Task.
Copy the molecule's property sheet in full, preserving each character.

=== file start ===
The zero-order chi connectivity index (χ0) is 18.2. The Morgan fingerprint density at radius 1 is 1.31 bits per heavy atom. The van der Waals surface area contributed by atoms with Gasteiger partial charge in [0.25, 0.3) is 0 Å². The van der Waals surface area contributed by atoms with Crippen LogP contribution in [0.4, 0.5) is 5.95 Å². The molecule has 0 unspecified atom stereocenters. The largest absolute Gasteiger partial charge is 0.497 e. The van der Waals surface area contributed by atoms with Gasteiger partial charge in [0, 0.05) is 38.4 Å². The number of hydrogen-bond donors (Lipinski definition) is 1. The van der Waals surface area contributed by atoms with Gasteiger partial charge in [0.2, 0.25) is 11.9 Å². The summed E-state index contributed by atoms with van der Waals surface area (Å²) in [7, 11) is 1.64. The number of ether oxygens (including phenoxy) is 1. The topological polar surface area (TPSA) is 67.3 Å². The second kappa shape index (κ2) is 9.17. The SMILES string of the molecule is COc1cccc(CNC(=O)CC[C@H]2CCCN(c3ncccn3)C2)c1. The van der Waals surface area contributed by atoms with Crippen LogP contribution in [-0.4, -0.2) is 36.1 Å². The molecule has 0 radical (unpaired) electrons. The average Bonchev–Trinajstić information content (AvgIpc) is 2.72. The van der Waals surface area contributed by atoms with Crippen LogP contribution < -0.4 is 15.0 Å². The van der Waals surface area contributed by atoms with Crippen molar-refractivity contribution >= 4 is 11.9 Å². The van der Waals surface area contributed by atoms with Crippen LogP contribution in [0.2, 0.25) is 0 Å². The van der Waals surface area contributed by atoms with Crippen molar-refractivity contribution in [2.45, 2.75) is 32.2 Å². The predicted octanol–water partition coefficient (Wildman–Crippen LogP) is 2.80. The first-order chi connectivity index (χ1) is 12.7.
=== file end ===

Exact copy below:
The zero-order chi connectivity index (χ0) is 18.2. The Morgan fingerprint density at radius 1 is 1.31 bits per heavy atom. The van der Waals surface area contributed by atoms with Gasteiger partial charge in [0.25, 0.3) is 0 Å². The van der Waals surface area contributed by atoms with Crippen LogP contribution in [0.4, 0.5) is 5.95 Å². The molecule has 0 unspecified atom stereocenters. The largest absolute Gasteiger partial charge is 0.497 e. The van der Waals surface area contributed by atoms with Gasteiger partial charge in [0, 0.05) is 38.4 Å². The number of hydrogen-bond donors (Lipinski definition) is 1. The van der Waals surface area contributed by atoms with Gasteiger partial charge in [0.2, 0.25) is 11.9 Å². The summed E-state index contributed by atoms with van der Waals surface area (Å²) in [7, 11) is 1.64. The number of ether oxygens (including phenoxy) is 1. The topological polar surface area (TPSA) is 67.3 Å². The second kappa shape index (κ2) is 9.17. The SMILES string of the molecule is COc1cccc(CNC(=O)CC[C@H]2CCCN(c3ncccn3)C2)c1. The van der Waals surface area contributed by atoms with Crippen LogP contribution in [-0.4, -0.2) is 36.1 Å². The molecule has 0 radical (unpaired) electrons. The average Bonchev–Trinajstić information content (AvgIpc) is 2.72. The van der Waals surface area contributed by atoms with Crippen LogP contribution < -0.4 is 15.0 Å². The van der Waals surface area contributed by atoms with Crippen molar-refractivity contribution >= 4 is 11.9 Å². The van der Waals surface area contributed by atoms with Crippen LogP contribution in [0.2, 0.25) is 0 Å². The van der Waals surface area contributed by atoms with Crippen molar-refractivity contribution in [2.45, 2.75) is 32.2 Å². The predicted octanol–water partition coefficient (Wildman–Crippen LogP) is 2.80. The first-order chi connectivity index (χ1) is 12.7.